Ship lovers got a treat in recent days when three of the Great Lakes’ massive thousand-footers where gathered at the Soo Locks in Michigan’s Upper Peninsula.
David Kaye got some great pictures of the heavyweight trio in the Soo Harbor last Friday, and agreed to share them with MLive readers.
He had a lofty vantage point, too. Kaye shot the photos from the 210-foot Tower of History, which has viewing platforms overlooking the locks.
The tower has exhibits featuring early history of the area’s missionaries, Native Americans and later the local settlers. It’s also a great place to watch the bustling maritime action at the Soo Locks.
Kaye’s photos are being shared this weekend by ship watchers around the Great Lakes.
A primer outlining the backstory of the photos was shared by DRE Designs, which also posts a lot of great ship details.
“(You can see) the Mesabi Miner leaving the Poe Lock and receiving supplies from the Ojibway supply boat, the Paul R Tregurtha heading into the Poe Lock and the Edgar B Speer floating along in the harbor patiently waiting her turn to follow into the lock after the (Tregurtha) locks through.”
“You can also see the State of Michigan moored at the Coast Guard station, the Museum Ship Valley Camp looking fabulous and, if you look closely, you can see our 2 G-tugs moored as well just to the left of the marina… and that’s Sault Ste Marie Ontario on the other side of the river…”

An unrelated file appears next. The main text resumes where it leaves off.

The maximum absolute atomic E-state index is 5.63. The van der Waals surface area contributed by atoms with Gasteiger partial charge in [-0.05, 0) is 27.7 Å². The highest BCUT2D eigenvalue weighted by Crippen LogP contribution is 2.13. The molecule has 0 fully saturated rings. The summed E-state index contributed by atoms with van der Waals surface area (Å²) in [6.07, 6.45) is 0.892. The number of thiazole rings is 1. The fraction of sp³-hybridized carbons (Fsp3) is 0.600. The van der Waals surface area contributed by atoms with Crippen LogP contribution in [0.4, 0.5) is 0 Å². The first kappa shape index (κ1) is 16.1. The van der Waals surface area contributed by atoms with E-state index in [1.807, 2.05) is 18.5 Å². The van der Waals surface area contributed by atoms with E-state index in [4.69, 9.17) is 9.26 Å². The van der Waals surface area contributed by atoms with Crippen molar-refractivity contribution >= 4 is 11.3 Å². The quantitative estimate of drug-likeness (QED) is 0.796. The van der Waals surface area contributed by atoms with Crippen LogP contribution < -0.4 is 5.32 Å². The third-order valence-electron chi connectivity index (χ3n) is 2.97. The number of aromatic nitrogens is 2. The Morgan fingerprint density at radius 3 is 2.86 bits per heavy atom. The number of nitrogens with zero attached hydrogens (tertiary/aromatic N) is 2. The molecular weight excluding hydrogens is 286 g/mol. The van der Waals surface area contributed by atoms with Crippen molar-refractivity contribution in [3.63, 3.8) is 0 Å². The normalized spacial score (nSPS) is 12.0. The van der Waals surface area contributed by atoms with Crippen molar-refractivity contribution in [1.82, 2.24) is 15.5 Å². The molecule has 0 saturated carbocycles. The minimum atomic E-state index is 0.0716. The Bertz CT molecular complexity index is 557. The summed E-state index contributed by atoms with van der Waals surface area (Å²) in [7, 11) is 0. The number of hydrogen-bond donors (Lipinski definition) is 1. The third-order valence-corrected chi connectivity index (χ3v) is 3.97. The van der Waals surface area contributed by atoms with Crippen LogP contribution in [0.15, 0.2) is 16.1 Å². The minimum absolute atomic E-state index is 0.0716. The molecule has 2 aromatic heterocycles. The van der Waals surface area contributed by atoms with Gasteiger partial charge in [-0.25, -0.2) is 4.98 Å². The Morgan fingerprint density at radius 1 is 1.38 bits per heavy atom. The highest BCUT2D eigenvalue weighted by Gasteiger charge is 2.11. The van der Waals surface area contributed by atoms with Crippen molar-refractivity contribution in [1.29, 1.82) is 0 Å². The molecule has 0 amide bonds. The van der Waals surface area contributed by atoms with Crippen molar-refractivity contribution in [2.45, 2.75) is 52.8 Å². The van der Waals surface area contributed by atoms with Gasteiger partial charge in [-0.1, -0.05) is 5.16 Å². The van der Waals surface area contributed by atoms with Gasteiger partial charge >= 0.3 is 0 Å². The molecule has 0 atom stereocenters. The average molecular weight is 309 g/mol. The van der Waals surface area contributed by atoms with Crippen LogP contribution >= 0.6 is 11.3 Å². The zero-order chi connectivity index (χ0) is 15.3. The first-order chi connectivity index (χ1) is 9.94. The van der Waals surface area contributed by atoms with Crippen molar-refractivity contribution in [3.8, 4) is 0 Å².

The Soo Locks system is the engineering linchpin of Great Lakes shipping, allowing vessels to travel between Lake Superior and Lake Huron, despite the difference in water levels where they connect via the St. Marys River.
Of the Soo’s four locks, only the Poe and the MacArthur locks are in regular use during the shipping season.
Any ships larger than 730 feet long need to go through the Poe, including the handful of 1,000-foot freighters beloved by “laker” watchers in our region.
Each year, more than 4,500 ships move 80 million tons of cargo through the locks, said the U.S. Army Corps of Engineers’ Detroit District, which oversees the system.
Here are the specs of the freighters featured in Kaye’s photos:
Mesabi Miner: 1,004 feet long. According to the Interlake Steamship company, she was named to honor the men and women of Minnesota’s Mesabi Iron Range. Her self-unloading system includes three cargo hold belts and a 265-foot boom.
Paul R. Tregurtha: At 1,013 feet long, she is the Interlake Steamship Company’s flagship – and the longest ship on the Great Lakes. Her cargo holds can carry up to 68,000 gross tons of taconite pellets or 71,000 net tons of coal.
Edgar B. Speer: 1,004 feet long. This self-discharging bulk carrier, built in 1980, is run by the Keystone Shipping Company.
Disclaimer: This video is intended for informational purpose only. This may not be construed as a news item or advice of any sort. Please consult the experts in that field for the authenticity of the presentations.
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